Blockbuster Failure

Published: 2021-06-27 20:40:04
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The Failed Organization, Summary, Mission, Values, Objectives –The role of leadership, structure and culture -Indicators of failure -Specific Organization behavior theories that explained its failure. approx 500 Blockbuster Video Blockbuster used to be the behemoth of video stores with people roaming the aisles in search of a favorite movie the entire family could enjoy. It was also convenient because customers could get their favorite movie along with a wide selection of candy, popcorn, and soda pop.
Blockbuster was iconic in the 90″s and early 2000’s. A phrase was even produce among customers and used for many years “it’s a blockbuster night” At its peak in 2004, Blockbuster had up to 60,000 employees and more than 9,000 stores. (Farfan, 2012) Blockbuster mission statement was: “Our corporate mission is to provide our customers with the most convenient access to media entertainment, including movie and game entertainment delivered through multiple distribution channels such as our stores, by-mail, vending and kiosks, online and at home.
We believe Blockbuster offers customers a value-prices entertainment experience, combining the broad product depth of a specialty retailer with local neighborhood convenience. ” Due to its competition from Netflix and Redbox, Blockbuster lost a significant amount of revenue and filed for bankruptcy on September 23, 2010. Netflix added a twist that immediately appealed to blockbuster customers, Monthly plans that allowed customers to keep their DVD’s for several days without incurring any late fees.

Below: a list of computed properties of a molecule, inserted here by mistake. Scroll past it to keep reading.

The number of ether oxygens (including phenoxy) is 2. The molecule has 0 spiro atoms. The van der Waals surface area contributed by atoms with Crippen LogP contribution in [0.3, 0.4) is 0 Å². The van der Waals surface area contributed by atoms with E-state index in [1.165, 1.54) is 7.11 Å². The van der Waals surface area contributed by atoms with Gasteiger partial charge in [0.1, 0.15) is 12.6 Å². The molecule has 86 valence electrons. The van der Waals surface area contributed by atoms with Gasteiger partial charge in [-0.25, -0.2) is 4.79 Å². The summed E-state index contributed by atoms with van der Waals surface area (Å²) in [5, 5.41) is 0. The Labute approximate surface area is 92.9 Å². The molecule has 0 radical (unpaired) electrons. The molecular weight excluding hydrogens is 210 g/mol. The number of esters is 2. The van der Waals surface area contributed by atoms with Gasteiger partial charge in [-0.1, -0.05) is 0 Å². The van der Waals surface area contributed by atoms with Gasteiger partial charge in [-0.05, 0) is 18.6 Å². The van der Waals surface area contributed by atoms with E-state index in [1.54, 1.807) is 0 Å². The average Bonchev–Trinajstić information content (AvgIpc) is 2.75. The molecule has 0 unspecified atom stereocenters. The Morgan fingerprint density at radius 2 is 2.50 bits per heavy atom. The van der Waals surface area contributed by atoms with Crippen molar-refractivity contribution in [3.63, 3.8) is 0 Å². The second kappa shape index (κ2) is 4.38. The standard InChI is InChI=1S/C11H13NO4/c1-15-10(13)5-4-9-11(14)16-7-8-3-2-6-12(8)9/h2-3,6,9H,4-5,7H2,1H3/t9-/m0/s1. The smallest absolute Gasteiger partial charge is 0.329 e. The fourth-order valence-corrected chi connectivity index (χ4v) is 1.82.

The offer tapped into consumer anger because Blockbusters’ fees could easily double or triple the cost of the video rental. According to (Anderson & Liedtke, 2000) “In 2000 Blockbuster collected nearly $800 million in late fees, accounting for 16 percent of its revenue. Last year, those late fees had plunged to $134 million, or just 3 percent of the company’s revenue”. Blockbuster probably would have been in a far better position had it taken a company called Netflix more seriously.
In 2000, Blockbuster turned down a chance to purchase the still freshman Netflix for $50 million. They believed the customers would not adapt well to change and they believed the Netflix machines were to complex. (Graser, 2013) “In 2005, Variety first reported that while Antioco (CEO of Blockbuster) was respected as a tough negotiator and strong manager, he lacked the vision to see where the home video industry was going and the changing shifts in the business under his feet. “

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